This spectacularly roundabout metaphor is actually a solid descriptor for "Ed Gein: The Butcher of Plainfield". Of course, as the box will cite repeatedly, Ed Gein was the philosophical model behind the great cinematic killers--Leatherface, Norman Bates, and Buffalo Bill--but watching Ed go through this movie is like watching bad summer stock theatre with enough gore to offend most of the Church Ladies' Muffin Auxiliary, this newest serial killer dramatization will fail to impress on nearly every level.
It's hard to spoiler a movie whose plot is public knowledge dozens of times over before it was even completed--sorta like "Titanic"; the boat sank--so I can comfortably spoiler like no tomorrow. Basically, some guy loses his mom and brother in a very close time span, and this unbalances him to the point where he goes carving up the locals for a whole slew of reasons no one will bother to discuss and spend some time making various handicrafts like leather suits out of their skin.
On the plus side, we've got Kane Hodder back. There will be plenty who disagree with me and plenty who agree when I say that Hodder was the best of all the Jason Voorhees actors from the Friday the 13th saga. It's good to see Kane working again--he's always had a way of projecting a methodical, relentless menace without saying a word. Thus, it's a smidge disappointing to find out that he has a speaking role here. But only a smidge disappointing. He's not half bad. As a further benefit, we get some halfway-decent comic bits out of this, including a positively chuckleworthy sequence where Ed, driving his pickup truck, smiles at the county sheriff's department deputy whom he has caught enjoying sloppy makeouts with his girlfriend, the sheriff's daughter. The deputy in question laughs at being caught--what's Ed gonna do, call the police?--but while sharing the chuckle with his lady friend, he fails utterly to notice the body being dragged behind Ed's pickup.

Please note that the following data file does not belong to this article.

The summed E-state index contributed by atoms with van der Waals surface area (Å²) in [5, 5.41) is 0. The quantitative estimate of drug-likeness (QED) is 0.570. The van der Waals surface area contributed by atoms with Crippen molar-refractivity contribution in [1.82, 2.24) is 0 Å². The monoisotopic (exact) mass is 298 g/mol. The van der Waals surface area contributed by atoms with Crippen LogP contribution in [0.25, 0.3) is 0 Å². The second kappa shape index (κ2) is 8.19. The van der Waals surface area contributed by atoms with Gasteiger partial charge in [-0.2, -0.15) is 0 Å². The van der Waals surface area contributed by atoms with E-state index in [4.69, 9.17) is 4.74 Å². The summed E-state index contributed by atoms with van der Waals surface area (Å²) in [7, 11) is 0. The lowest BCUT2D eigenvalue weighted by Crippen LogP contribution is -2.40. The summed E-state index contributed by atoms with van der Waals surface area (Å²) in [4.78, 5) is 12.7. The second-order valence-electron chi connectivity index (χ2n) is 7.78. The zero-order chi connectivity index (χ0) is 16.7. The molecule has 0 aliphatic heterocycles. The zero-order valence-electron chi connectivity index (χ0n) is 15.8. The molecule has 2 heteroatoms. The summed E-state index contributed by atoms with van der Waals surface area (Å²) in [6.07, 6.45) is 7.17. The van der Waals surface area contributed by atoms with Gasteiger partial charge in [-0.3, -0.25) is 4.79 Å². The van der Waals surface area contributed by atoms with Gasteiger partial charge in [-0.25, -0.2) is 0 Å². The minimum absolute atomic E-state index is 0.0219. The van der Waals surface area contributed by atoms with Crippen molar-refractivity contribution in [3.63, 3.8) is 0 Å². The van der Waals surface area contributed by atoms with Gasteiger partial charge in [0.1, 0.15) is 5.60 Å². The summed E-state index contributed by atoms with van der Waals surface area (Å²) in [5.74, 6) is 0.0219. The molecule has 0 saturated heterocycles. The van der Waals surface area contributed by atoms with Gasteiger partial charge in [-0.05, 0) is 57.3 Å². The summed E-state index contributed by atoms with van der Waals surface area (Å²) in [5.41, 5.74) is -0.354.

See? Funny! In a real gallows humor kind of way.
Sadly, this is about the only joy "Ed Gein: The Butcher of Plainfield" can generate. Much of the rest of the film is so painfully slow that you'll wonder if you're actually watching professionals act or a bunch of volunteers dragged in from a dinner theatre. The halfway mark, when a movie should be starting to hit its stride, is comprised of the deputy and his girlfriend...having a picnic. No plot development, nothing. It might as well not even have been there. It was a total yawnfest.
Perhaps worse that all the humor in this movie stems from the fact that these are the most incompetent cops in most of the world. Even Springfield cops would have a hard time matching these morons, and that's really very sad. It's a good thing all of Plainfield can't be worth more than a couple grand or this would be the crime capital of Wisconsin.
Take the ending, for example. While generating the funniest line in the entire movie, it's also one of the saddest. When the sheriff's department closes in on Gein, all four cars of it are arrayed outside the house. The sheriff then stands outside his car and announces that "the entire sheriff's department is out here on official business". The entire sheriff's department. All four cars of it. Because if I were a psychopath who killed messily and wore his victims' faces like leather masks, I'd be just pissing myself at the thought of taking on the ENTIRE SHERIFF'S DEPARTMENT. All FOUR of them! Yipes! Ooooh, scary!
Thankfully, there is a bit of suspense in this ending, at least until Feifer's script calls for everybody on screen to moralize at Gein just as hard as they possibly can, trying to show him "the error of his ways".
The special features include audio commentary, deleted scenes, still gallery, various audio and display options, Spanish subtitles, English closed captions, and trailers for "Return of the Living Dead 5: Rave to the Grave", the After Dark Horrorfest, "Silent Scream", "Open Water 2: Adrift", "Black Dahlia", and "Saw III".
All in all, yet another serial killer biopic from Lions Gate goes off without doing anything special, but at least this time it managed not to spend the whole movie drooling on itself either. A thoroughly bland but marginally acceptible romp, if you're devoted to seeing real-life killers, then you might at least get a good rental out of "Ed Gein: The Butcher of Plainfield".